A burn from the sun may be as mild or serious as a burn from any other source of heat. First-, second- and third-degree burns are all conceivable. Sunburn may be more damaging than other burns because generally more of the skin is damaged. Sunburn frequently occurs in a relaxed situation where sun-tanning was intended or the effect of the sun went unnoticed or was underestimated, perhaps because of being in a swimming pool or the sea, with its cooling effects.
Sunburn is often associated with heat-stroke and because the damage may be caused by ultraviolet light, not heat alone, a sunburn can penetrate below skin level.
There is an increased use being made of ultraviolet light-blocking chemicals in preparations known as sun screens. These are expensive and tend to be improperly used. Their principal function is as a barrier and if significant amounts are not actually placed on the skin then the effect is minimal. Most users will rub the lotion in, as opposed to leaving it on the surface.
What is more disturbing is the suggestion in a recent study that those who use sun screens to achieve a tan run an increased risk of melanoma and possibly other skin cancers. This may be because the sun screen gives a false security that prolonged exposure is safe or the chemicals are imparting some form of cancer-causing effect.
If a burn has occurred, see Burns.
Prevention is the best form of treatment. Avoid exposure and when this is unavoidable or time is spent in the sun with large areas of the skin exposed, use sun-screen compounds efficiently.
Ensure that at least five portions of fruit and vegetable are eaten to encourage higher levels of antioxidants.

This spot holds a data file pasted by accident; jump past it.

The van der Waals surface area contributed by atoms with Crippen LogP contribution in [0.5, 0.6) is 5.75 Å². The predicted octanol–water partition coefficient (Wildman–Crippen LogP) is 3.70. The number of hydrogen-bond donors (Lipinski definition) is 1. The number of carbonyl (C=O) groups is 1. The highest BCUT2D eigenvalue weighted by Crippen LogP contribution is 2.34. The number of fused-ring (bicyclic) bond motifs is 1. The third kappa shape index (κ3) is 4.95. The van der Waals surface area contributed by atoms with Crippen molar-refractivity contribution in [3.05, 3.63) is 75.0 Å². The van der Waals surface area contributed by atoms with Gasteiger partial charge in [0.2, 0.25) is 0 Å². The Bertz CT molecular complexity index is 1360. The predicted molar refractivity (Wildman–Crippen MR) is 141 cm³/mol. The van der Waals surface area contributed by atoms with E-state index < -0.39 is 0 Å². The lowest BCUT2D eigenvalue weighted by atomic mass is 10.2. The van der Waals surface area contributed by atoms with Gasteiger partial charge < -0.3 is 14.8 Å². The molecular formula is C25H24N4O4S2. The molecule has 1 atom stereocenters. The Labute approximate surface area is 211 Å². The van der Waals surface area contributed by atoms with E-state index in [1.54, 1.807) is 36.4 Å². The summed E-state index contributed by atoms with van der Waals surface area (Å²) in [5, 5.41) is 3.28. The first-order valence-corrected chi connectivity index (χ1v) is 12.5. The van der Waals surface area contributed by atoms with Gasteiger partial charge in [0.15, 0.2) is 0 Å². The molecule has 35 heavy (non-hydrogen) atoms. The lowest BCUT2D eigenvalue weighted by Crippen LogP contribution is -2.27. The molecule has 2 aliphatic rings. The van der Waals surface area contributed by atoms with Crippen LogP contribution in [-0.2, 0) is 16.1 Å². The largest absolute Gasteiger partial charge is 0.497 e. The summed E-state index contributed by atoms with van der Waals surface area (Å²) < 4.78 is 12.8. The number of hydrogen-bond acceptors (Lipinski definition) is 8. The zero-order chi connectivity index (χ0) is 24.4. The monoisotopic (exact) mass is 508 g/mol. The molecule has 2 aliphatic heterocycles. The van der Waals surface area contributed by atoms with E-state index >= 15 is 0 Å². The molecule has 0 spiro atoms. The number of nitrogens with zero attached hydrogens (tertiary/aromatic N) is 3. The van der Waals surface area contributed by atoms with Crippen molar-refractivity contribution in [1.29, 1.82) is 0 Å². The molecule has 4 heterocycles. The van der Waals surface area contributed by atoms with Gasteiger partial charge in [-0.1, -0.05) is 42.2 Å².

If exposure is inevitable or intended, take the following supplements per foot of height in divided doses with food throughout the day: beta-carotene (2.5mg), vitamin E (lOOiu) and selenium (40pg).
Aloe vera and lemon juice or gels can be soothing.
Calendula or aloe vera gels will be soothing and potentially healing for any sunburn.
Homeopathic remedy Sol can be taken at potency 30 three times a day, starting three days before the holiday or sun exposure and continuing until your return.
Strictly avoid any antiseptic soaps or lotions because the loss of skin bacteria will predispose to the secondary infection of a burn.
Many orthodox drugs, especially tranquillizers, antihistamines and anti-nausea drugs, all of which are commonly used in holiday situations, may increase the sensitivity of the skin to the sun.
As a general rule of thumb, avoid them. If this is not possible, stay well within the recommended time-dose because many beds are faulty or poorly serviced and the amount of ultraviolet light emitted is not necessarily accurate.
Please follow the general advice for sunburn above if a sunbed is going to be used.